Operating Expenses Both Up, Down for Federally Subsidized Housing, Says IREM Study
- Aug 25, 2014
Chicago—According to a recent study published by IREM, operating expenses in 2013 compared with 2012 for various kinds of federally subsidized housing decreased in the case of some kinds of properties, but increased for others. For example, operating expenses were down year-over-year within a range of $0.13 to $0.87 per square foot for two of the three types of Section 221(d)3 federally subsidized properties.
On the other hand, Section 8 Elderly/Handicapped housing experienced operating expense increases ranging from $0.15 to $0.69 per square foot over the same period. Also, depending upon building type, operating expenses for Section 202 properties, as well as Section 236 and Section 8 Family categories, either were up (within a range of $0.39 to $1.30 per square foot) or down (within a range of $0.16 to $1.88 per square foot).
The annual study analyzes operating data for more than 1,076 high-rise (elevator buildings), low-rise, and garden-style properties nationwide—containing 92,988 units—that receive one of six types of federal assistance: HUD Sections 202, 221(d)3, 236, Section 8 Elderly/Handicap and Section 8 Family and Rural Development Section 515. According to IREM, the study is designed as a benchmarking and planning tool to help owners and managers of subsidized housing make accurate comparisons of the performance of properties in their portfolios.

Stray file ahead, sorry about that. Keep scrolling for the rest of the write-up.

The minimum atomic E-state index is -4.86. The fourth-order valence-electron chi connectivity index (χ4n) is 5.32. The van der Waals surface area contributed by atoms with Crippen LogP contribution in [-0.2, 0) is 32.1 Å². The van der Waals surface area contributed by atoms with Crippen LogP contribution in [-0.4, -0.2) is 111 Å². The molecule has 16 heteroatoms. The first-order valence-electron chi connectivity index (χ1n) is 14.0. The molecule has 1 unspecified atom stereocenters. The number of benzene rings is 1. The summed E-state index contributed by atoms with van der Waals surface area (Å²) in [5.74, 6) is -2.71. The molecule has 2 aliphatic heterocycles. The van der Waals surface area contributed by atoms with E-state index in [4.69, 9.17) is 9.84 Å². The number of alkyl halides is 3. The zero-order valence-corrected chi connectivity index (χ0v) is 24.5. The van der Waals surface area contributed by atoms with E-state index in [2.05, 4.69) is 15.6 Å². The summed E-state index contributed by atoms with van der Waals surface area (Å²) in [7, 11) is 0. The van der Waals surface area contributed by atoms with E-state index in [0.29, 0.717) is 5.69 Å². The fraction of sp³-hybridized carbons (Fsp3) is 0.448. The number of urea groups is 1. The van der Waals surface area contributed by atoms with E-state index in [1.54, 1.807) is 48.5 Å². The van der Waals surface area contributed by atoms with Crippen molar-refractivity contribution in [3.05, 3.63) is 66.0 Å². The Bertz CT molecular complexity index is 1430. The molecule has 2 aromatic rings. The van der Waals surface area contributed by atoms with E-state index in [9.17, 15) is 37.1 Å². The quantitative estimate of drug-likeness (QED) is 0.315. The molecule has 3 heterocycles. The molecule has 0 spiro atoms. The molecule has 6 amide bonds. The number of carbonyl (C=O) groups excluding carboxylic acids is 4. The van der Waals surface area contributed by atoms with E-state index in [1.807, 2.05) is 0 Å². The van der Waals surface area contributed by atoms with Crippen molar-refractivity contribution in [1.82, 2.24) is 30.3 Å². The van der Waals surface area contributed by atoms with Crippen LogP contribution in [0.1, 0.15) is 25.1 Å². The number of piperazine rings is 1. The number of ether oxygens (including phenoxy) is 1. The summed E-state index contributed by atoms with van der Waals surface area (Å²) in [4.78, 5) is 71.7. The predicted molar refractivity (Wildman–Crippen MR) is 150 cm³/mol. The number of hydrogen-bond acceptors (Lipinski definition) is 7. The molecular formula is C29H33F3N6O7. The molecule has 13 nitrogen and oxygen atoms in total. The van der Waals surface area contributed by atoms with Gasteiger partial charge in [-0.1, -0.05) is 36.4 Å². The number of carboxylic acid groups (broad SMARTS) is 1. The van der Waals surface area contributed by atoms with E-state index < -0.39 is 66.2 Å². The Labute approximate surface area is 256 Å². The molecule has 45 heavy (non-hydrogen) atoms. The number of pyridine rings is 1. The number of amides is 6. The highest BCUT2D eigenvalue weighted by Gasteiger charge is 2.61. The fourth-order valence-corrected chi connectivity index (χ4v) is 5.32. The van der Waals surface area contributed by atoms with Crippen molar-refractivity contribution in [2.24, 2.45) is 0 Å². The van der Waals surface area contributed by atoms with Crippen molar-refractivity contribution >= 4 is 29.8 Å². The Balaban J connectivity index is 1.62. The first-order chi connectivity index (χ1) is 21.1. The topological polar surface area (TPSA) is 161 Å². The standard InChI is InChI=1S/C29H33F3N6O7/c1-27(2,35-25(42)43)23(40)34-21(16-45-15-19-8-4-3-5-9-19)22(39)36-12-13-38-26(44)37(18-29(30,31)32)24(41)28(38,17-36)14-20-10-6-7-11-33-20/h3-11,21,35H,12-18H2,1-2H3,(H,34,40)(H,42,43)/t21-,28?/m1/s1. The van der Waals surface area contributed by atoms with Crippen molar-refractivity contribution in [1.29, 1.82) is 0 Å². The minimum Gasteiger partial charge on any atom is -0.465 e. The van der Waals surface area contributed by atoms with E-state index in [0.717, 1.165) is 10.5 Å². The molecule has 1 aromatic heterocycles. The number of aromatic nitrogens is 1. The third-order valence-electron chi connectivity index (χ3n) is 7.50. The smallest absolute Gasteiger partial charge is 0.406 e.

The study also found that utility costs for federally subsidized multifamily buildings were both up and down in 2013 compared with 2012. Increases ranged anywhere from $0.08 to $0.24 per square foot, while decreases ranged from $0.02 to $0.65 per square foot. Section 8 Family garden buildings reported the lowest utility costs, at $0.88 per square foot. Section 202 elevator buildings reported the highest such costs, at $1.98 per square foot.
Maintenance costs for all Section 8 Family buildings decreased from the prior year within a range of $0.02 and $0.09 per square foot. Maintenance costs for the other subsidized building and subsidiary types were both up and down, with increases ranged anywhere from $0.01 to $0.18, and decreases ranging from $0.02 to $0.19. Section 221(d)3 garden buildings reported the lowest maintenance costs at $0.23 per square foot. Section 202 low-rise buildings reported the highest maintenance costs at $1.16 per square foot.
Federally assisted properties reported the number of new tenants moving into their building (turnover ratio) in 2013 to be 16 percent of total apartments in an elevator building; 25 percent in a low-rise building; and 23 percent in a garden-type property, according to IREM. Conventionally financed apartments experienced a turnover rate ranging from 44 percent to 50 percent.